In a recent Upper Tier Tribunal decision, HMRC was permitted to deny tax relief on some in-specie pension contributions via SIPP firms. This is despite the firms winning the case at the First-Tier Tribunal ...
It's a long-running battle between the SIPP firms and HMRC, and it has now finally ended. This decision means that HMRC can request tax assessments from both members and schemes against tax relief previously claimed on these contributions.
HMRC began challenging SIPP firms in 2016 and at this point, a provider called Sippchoice took them to the First-Tier Tribunal and won the case in 2018. Obviously, HMRC appealed (as it does for the majority of cases awarded against it) and the Upper Tier Tribunal upheld the appeal.
In the tribunal, HMRC argued that in-specie pension contributions really shouldn't receive tax relief. The Judge agreed with this argument on the basis that 'contributions paid' could only mean contributions made in cash. Assets like property and shares weren't 'paid' so shouldn't qualify for tax relief.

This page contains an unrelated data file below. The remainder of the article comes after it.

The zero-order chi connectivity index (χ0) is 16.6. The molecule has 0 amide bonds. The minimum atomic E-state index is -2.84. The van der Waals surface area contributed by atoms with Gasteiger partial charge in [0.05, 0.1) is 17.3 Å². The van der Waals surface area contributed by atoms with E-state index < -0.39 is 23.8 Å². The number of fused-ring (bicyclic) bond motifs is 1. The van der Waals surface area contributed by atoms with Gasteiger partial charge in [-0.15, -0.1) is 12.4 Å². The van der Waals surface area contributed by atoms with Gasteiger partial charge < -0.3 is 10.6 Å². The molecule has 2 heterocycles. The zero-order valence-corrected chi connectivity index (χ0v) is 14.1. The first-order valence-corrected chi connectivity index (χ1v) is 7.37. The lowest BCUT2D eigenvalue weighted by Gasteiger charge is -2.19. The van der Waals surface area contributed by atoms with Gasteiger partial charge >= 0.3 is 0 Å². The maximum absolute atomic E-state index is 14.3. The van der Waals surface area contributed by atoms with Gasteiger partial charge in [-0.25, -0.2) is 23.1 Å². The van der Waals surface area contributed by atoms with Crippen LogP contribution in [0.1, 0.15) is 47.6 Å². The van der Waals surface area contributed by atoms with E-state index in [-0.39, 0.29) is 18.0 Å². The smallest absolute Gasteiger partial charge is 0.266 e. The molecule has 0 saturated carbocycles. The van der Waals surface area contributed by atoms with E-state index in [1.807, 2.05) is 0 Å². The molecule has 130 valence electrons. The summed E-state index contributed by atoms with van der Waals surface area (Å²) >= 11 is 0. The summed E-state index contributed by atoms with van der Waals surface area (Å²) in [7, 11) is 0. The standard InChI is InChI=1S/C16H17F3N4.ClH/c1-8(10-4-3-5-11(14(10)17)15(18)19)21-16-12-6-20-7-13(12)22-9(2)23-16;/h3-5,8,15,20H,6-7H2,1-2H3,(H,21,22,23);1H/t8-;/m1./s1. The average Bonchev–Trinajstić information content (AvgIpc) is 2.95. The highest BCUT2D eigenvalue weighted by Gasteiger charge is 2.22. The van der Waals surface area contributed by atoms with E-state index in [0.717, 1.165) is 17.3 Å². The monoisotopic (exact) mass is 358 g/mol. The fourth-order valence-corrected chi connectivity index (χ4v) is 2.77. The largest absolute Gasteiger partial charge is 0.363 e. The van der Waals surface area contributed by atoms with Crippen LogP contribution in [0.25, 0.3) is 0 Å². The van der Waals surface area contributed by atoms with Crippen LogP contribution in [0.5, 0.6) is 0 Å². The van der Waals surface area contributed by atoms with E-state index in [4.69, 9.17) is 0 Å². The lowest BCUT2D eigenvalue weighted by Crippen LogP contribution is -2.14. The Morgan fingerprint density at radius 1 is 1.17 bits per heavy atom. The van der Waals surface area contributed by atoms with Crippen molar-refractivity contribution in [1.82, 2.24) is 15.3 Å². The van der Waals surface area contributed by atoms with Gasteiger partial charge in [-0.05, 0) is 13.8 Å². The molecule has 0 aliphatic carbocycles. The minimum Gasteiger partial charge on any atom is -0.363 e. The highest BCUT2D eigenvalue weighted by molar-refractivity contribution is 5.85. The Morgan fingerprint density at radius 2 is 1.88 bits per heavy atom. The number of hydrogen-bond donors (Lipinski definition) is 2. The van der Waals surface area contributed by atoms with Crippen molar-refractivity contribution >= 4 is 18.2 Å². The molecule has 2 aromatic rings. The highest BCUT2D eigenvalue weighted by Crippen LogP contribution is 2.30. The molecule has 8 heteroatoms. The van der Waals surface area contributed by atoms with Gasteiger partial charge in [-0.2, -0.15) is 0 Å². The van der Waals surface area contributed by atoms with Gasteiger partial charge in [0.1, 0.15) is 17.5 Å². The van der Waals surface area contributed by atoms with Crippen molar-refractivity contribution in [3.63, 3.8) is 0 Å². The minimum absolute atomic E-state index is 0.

However, the Upper Tier Tribunal also agreed that HMRC's pension tax guidance wasn't consistent with the relevant laws and their advice was unclear so it was understandable why SIPP firms were recommending in-specie pension contributions instead of monetary contributions.
The Judge said that, "Statements in HMRC’s manuals are merely HMRC’s interpretation of the law in their internal guidance and they do not have the force of law. We must interpret the legislation in accordance with the principles of construction described above and if we conclude, as we have, that the legislation bears a different meaning to that found in the HMRC manual, the legislation must be preferred."
The Pensions Tax manual was being used in good faith by SIPP firms which set out a detailed procedure to allow assets to be used rather than actual money and tax relief to be applied accordingly.
As always, I recommend seeking professional tax advice before making any in-specie pension contributions.
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